Horsford reports $450,000 in third quarter fundraising

With the 2022 midterms on the horizon, Rep. Steven Horsford (D-NV) announced just over $450,000 in third-quarter fundraising Tuesday, an amount that boosted his campaign war chest to more than $1.44 million dollars in October. 

Still, the sum fell short of his second-quarter fundraising haul, more than $570,000 and remains a far cry from his overall quarterly fundraising record of $634,000,set during the third quarter of 2020. 

Additional details on his campaign spending were not immediately available, as Horsford's announcement comes in advance of the quarterly filing deadline for federal candidates later this week. 

Horsford, who represents Nevada’s 4th Congressional District, has no declared opponents in the Democratic primary for next year, according to public filings with the Federal Election Commission. However, two Republicans — 2020 congressional candidate and insurance firm owner Sam Peters and former Trump campaign staffer Carolina Serrano — have entered the race. 

Horsford was first elected to Congress in 2012 following the district's creation a year earlier when Nevada was newly apportioned a fourth seat of the House. He was ousted, however, following a surprise loss in the Republican wave election of 2014, where he was replaced by Cresent Hardy.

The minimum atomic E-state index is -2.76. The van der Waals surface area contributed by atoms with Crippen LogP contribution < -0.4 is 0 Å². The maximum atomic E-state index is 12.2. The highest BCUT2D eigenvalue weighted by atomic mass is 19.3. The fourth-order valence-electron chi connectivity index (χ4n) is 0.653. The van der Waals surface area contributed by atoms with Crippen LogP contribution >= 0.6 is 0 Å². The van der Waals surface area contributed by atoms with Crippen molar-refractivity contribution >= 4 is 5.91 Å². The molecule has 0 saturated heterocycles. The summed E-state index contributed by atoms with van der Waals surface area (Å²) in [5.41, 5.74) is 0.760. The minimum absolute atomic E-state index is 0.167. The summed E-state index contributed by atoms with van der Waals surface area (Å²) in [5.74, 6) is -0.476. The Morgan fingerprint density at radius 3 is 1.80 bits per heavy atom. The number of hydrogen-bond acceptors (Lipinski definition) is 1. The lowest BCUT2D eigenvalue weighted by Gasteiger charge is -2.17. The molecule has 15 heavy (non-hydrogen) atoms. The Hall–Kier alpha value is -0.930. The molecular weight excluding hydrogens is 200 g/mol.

Democrats took back the seat in 2016 following a victory by Ruben Kihuen, and later maintained control of the district after Horsford replaced Kihuen on the ticket after the latter declined to run for reelection in the midst of a House Ethics Committee investigation into allegations of sexual misconduct.  

Horsford won reelection in 2020 over Republican Jim Marchant by 4.9 percentage points — the narrowest margin of victory for a Democrat in the district since Kihuen's 4-point win in 2016. 

The margin of victory in 2022 — and how competitive District 4 remains overall — will likely hinge on redistricting decisions from state lawmakers later this year. Democrats could seek to strengthen partisan voting blocs in District 4 and the highly competitive District 3 by redrawing lines around the Democratic stronghold of District 1, which is nestled between the two in the heart of Clark County.